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Stevens v. Barham

United States District Court, W.D. Louisiana, Monroe Division

September 17, 2019

GREG STEVENS
v.
WILL BARHAM, ET AL.

         SECTION P

          TERRY A. DOUGHTY, JUDGE

          REPORT AND RECOMMENDATION

          Karen L. Hayes, United States Magistrate Judge

         Plaintiff Greg Stevens, a prisoner at Franklin Parish Detention Center proceeding pro se and in forma pauperis, filed the instant proceeding on May 1');">14, 201');">19, under 42 U.S.C. § 1');">1983. He names the following defendants: Assistant District Attorney Will Barham and the Fifth Judicial District, District Attorney's Office.[1');">1" name="FN1');">1" id= "FN1');">1">1');">1] For reasons that follow, the Court should dismiss Plaintiff's claims.

         Background

         Plaintiff alleges that, on June 1');">1, 201');">17, Captain Todd Roberts filed a criminal complaint against him. [doc. # 1');">10');">1');">10, 1');">1');">p. 1');">1]. The same day, a trial judge signed a warrant for Plaintiff's arrest. [doc. #s 1');">10');">1');">10, 1');">1');">p. 1');">1; 1');">10');">1');">10-1');">1, p. 8');">p. 8]. At the time, Plaintiff was already incarcerated for a parole violation. [doc. # 1');">10');">1');">10, p1');">1');">p. 1');">1, 3]. He maintains that, although Captain Todd Roberts knew where he was incarcerated, Roberts did not arrest him for the charges in the June 1');">1, 201');">17 complaint.[2]Id. at 2.

         On June 1');">19, 201');">17, Roberts filed a criminal complaint against Plaintiff before the Fifth Judicial District, District Attorney's Office. Id. at 3. Plaintiff refers to this as “the initiation of prosecution” and claims that, starting June 1');">19, 201');">17, he lacked appointed counsel for forty-four days. [doc. # 1');">1, p. 3]. He faults Assistant District Attorney Will Barham, claiming that, because he had not been arrested yet, it was Barham's responsibility to bring him before a judge so the judge could appoint counsel. [doc. # 1');">10');">1');">10, p. 4].

         On June 20, 201');">17, Barham filed a bill of information even though, according to Plaintiff, he knew that the alleged victim lied when she stated that Plaintiff “made her call [him] every two hours while [he] was at work” and when she stated that Plaintiff “used her phone to send her boyfriend . . . specific and explicit text messages.” Id. at 2, 22.

         On August 2, 201');">17, the trial court arraigned Plaintiff and appointed him counsel. Id. at 1');">10');">1');">10, 1');">19.

         On January 9, 201');">18, Plaintiff's counsel moved for a preliminary examination. Id. at 1');">12. Plaintiff claims that, at a February 22, 201');">18 hearing on the motion, Barham “produce[d] the absence” of the State's primary witness, Roberts, to prevent the alleged victim from testifying and to secure a continuance. Id. at 1');">12-1');">13. Plaintiff claims that Barham's actions constituted “crimen falsi.” Id. at 1');">13. The trial court continued the hearing. Id.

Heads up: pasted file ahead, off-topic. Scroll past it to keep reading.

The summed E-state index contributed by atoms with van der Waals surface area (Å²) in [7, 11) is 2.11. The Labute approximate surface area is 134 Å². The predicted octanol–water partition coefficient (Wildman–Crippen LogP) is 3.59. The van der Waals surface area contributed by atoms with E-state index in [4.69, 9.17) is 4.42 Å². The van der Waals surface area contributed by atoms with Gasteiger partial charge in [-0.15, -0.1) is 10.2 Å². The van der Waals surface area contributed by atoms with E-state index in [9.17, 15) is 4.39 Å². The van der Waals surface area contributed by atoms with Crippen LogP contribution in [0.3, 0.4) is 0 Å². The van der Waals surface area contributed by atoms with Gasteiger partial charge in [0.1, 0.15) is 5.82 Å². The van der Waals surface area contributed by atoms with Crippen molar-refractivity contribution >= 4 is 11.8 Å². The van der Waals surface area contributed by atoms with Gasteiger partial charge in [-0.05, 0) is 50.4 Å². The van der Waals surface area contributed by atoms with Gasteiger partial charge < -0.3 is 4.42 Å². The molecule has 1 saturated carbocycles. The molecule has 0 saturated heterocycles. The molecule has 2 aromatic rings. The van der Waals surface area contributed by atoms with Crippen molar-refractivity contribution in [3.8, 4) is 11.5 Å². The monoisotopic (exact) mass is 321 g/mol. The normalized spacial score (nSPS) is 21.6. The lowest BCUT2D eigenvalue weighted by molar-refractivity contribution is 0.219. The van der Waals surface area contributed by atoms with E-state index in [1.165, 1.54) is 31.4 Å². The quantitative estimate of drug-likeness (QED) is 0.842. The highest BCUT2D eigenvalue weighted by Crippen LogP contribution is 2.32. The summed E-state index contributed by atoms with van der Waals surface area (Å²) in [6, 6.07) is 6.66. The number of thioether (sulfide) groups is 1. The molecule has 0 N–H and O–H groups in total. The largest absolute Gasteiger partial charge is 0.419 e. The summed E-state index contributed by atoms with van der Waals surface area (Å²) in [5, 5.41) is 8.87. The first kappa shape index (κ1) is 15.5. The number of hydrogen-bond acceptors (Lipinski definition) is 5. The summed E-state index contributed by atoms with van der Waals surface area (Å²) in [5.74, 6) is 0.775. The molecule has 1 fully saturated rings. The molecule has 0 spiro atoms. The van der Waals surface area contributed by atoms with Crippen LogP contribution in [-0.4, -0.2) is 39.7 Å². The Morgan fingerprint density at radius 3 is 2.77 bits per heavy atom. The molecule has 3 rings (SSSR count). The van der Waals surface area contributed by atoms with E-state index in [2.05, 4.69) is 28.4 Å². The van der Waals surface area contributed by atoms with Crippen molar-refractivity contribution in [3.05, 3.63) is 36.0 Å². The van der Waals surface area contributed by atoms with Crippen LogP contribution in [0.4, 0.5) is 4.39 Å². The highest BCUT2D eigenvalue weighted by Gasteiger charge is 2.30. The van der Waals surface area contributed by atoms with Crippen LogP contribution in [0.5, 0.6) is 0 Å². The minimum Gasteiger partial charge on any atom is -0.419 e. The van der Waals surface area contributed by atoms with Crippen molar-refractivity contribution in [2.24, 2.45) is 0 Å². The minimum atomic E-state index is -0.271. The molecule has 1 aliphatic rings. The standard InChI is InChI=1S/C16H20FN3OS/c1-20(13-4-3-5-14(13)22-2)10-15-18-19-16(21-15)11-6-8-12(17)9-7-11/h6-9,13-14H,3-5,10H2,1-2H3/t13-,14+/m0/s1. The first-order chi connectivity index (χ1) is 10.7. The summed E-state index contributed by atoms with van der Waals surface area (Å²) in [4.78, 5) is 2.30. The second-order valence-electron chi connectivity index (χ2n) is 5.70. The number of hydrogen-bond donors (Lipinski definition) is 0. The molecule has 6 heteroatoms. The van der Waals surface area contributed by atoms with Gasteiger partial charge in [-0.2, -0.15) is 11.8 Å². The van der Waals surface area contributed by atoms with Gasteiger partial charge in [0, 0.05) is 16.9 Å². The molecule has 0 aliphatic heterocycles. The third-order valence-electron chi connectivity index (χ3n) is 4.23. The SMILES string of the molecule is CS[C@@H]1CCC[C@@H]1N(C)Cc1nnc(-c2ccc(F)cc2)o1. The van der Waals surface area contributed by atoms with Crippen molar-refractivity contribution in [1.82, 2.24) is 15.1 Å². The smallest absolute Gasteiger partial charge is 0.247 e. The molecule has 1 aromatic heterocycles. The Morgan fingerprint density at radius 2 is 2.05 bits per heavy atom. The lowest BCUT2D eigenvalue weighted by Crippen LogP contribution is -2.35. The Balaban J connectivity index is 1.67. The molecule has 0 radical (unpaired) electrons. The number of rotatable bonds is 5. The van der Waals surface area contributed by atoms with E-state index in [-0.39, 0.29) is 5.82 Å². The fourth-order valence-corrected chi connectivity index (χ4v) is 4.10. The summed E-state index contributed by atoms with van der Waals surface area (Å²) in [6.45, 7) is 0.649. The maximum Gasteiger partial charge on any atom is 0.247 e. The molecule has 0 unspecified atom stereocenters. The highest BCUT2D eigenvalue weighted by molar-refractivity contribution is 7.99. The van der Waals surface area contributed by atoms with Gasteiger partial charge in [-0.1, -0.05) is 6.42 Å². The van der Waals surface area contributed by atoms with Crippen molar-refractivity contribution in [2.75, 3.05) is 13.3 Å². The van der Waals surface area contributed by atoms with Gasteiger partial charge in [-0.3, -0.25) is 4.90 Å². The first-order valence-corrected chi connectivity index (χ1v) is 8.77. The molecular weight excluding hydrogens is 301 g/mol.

Plaintiff was arrested on February 28, 201');">18. Id. at 1');">15. On April 1');">11');">1, 201');">18, Barham presented the allegations against Plaintiff to a grand jury. Id. at 1');">15. Plaintiff faults Barham for bringing his “case to the grand jury ten months after the initiation of prosecution and eight months after the bill of information was filed . . . .” [doc. # 1');">1, p. 3]. Plaintiff, moreover, faults Barham for presenting the victim's “inconsistent statements and perjured testimony” to the grand jury and for failing to inform the grand jury that the victim had a history of alcohol abuse. [doc. #s 1');">1, p. 3; 1');">10');">1');">10, 1');">1');">p. 1');">16].

         On April 25, 201');">18, the trial court “dismissed” the preliminary examination. Id. at 1');">13.

         Plaintiff claims that Barham deprived him of his liberty and caused him humiliation, embarrassment, emotional distress, and emotional suffering. Id. at 1');">19. Plaintiff seeks $1');">1, 500, 000.00, and he asks the Court to dismiss his charges with prejudice. Id.

         Law and Analysis

         1');">1. Preliminary Screening

         Plaintiff is a prisoner who has been permitted to proceed in forma pauperis. As a prisoner seeking redress from an officer or employee of a governmental entity, his complaint is subject to preliminary screening pursuant to 28 U.S.C. § 1');">191');">15A.[3] See Martin v. Scott,1');">156 F.3d 578, 579-80 (5th Cir. 1');">1998) (per curiam). Because he is proceeding in forma pauperis, his Complaint is also subject to screening under § 1');">191');">15(e)(2). Both § 1');">191');">15(e)(2)(B) and § 1');">191');">15A(b) provide for sua sponte dismissal of the complaint, or any portion thereof, if the Court finds it is ...


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